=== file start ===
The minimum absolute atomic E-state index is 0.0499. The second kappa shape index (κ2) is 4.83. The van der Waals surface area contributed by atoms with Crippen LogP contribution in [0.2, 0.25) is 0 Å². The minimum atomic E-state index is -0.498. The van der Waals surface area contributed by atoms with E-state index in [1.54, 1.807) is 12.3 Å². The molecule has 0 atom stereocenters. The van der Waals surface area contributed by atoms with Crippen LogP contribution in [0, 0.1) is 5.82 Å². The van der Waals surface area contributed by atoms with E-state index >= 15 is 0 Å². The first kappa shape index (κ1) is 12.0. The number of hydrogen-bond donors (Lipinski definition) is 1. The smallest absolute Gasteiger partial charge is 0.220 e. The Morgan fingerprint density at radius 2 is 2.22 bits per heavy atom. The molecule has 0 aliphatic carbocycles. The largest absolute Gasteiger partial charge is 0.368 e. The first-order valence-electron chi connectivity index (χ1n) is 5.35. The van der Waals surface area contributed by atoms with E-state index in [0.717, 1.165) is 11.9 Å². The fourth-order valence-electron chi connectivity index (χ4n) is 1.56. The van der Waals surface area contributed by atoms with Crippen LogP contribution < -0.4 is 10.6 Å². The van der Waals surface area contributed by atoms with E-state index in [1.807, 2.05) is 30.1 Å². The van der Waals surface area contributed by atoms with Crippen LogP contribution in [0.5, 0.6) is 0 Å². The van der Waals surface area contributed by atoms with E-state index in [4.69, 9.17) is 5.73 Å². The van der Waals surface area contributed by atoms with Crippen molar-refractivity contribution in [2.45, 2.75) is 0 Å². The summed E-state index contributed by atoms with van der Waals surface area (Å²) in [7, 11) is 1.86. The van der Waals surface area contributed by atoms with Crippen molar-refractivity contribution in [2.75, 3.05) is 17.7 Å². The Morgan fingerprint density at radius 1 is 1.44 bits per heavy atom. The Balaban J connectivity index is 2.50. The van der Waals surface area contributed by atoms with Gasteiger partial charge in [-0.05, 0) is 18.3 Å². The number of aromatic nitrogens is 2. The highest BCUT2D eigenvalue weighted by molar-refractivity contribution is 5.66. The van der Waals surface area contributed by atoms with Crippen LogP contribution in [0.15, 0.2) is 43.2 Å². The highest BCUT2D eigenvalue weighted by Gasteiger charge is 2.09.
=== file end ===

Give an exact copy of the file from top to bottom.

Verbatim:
The minimum absolute atomic E-state index is 0.0499. The second kappa shape index (κ2) is 4.83. The van der Waals surface area contributed by atoms with Crippen LogP contribution in [0.2, 0.25) is 0 Å². The minimum atomic E-state index is -0.498. The van der Waals surface area contributed by atoms with E-state index in [1.54, 1.807) is 12.3 Å². The molecule has 0 atom stereocenters. The van der Waals surface area contributed by atoms with Crippen LogP contribution in [0, 0.1) is 5.82 Å². The van der Waals surface area contributed by atoms with E-state index >= 15 is 0 Å². The first kappa shape index (κ1) is 12.0. The number of hydrogen-bond donors (Lipinski definition) is 1. The smallest absolute Gasteiger partial charge is 0.220 e. The Morgan fingerprint density at radius 2 is 2.22 bits per heavy atom. The molecule has 0 aliphatic carbocycles. The largest absolute Gasteiger partial charge is 0.368 e. The first-order valence-electron chi connectivity index (χ1n) is 5.35. The van der Waals surface area contributed by atoms with E-state index in [0.717, 1.165) is 11.9 Å². The fourth-order valence-electron chi connectivity index (χ4n) is 1.56. The van der Waals surface area contributed by atoms with Crippen LogP contribution < -0.4 is 10.6 Å². The van der Waals surface area contributed by atoms with E-state index in [1.807, 2.05) is 30.1 Å². The van der Waals surface area contributed by atoms with Crippen LogP contribution in [0.5, 0.6) is 0 Å². The van der Waals surface area contributed by atoms with E-state index in [4.69, 9.17) is 5.73 Å². The van der Waals surface area contributed by atoms with Crippen molar-refractivity contribution in [2.45, 2.75) is 0 Å². The summed E-state index contributed by atoms with van der Waals surface area (Å²) in [7, 11) is 1.86. The van der Waals surface area contributed by atoms with Crippen molar-refractivity contribution in [2.75, 3.05) is 17.7 Å². The Morgan fingerprint density at radius 1 is 1.44 bits per heavy atom. The Balaban J connectivity index is 2.50. The van der Waals surface area contributed by atoms with Gasteiger partial charge in [-0.05, 0) is 18.3 Å². The number of aromatic nitrogens is 2. The highest BCUT2D eigenvalue weighted by molar-refractivity contribution is 5.66. The van der Waals surface area contributed by atoms with Crippen LogP contribution in [0.15, 0.2) is 43.2 Å². The highest BCUT2D eigenvalue weighted by Gasteiger charge is 2.09.